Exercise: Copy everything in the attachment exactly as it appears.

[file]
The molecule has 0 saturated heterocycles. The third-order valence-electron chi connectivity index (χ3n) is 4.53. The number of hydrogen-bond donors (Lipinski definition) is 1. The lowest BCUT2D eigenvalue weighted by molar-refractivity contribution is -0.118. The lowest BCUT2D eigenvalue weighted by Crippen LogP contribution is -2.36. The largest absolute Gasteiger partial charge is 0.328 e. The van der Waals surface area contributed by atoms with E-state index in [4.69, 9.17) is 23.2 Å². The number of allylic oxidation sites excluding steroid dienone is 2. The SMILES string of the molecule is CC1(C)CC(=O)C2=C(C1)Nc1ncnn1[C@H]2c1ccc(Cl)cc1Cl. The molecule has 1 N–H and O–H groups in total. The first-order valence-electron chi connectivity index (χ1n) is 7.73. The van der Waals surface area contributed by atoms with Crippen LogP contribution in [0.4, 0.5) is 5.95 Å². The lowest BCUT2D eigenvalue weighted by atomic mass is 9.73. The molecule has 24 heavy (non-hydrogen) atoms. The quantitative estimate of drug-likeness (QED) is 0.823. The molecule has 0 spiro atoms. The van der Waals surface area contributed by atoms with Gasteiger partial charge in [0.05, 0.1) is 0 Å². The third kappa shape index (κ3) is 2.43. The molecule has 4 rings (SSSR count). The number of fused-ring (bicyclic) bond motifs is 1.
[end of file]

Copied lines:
The molecule has 0 saturated heterocycles. The third-order valence-electron chi connectivity index (χ3n) is 4.53. The number of hydrogen-bond donors (Lipinski definition) is 1. The lowest BCUT2D eigenvalue weighted by molar-refractivity contribution is -0.118. The lowest BCUT2D eigenvalue weighted by Crippen LogP contribution is -2.36. The largest absolute Gasteiger partial charge is 0.328 e. The van der Waals surface area contributed by atoms with E-state index in [4.69, 9.17) is 23.2 Å². The number of allylic oxidation sites excluding steroid dienone is 2. The SMILES string of the molecule is CC1(C)CC(=O)C2=C(C1)Nc1ncnn1[C@H]2c1ccc(Cl)cc1Cl. The molecule has 1 N–H and O–H groups in total. The first-order valence-electron chi connectivity index (χ1n) is 7.73. The van der Waals surface area contributed by atoms with Crippen LogP contribution in [0.4, 0.5) is 5.95 Å². The lowest BCUT2D eigenvalue weighted by atomic mass is 9.73. The molecule has 24 heavy (non-hydrogen) atoms. The quantitative estimate of drug-likeness (QED) is 0.823. The molecule has 0 spiro atoms. The van der Waals surface area contributed by atoms with Gasteiger partial charge in [0.05, 0.1) is 0 Å². The third kappa shape index (κ3) is 2.43. The molecule has 4 rings (SSSR count). The number of fused-ring (bicyclic) bond motifs is 1.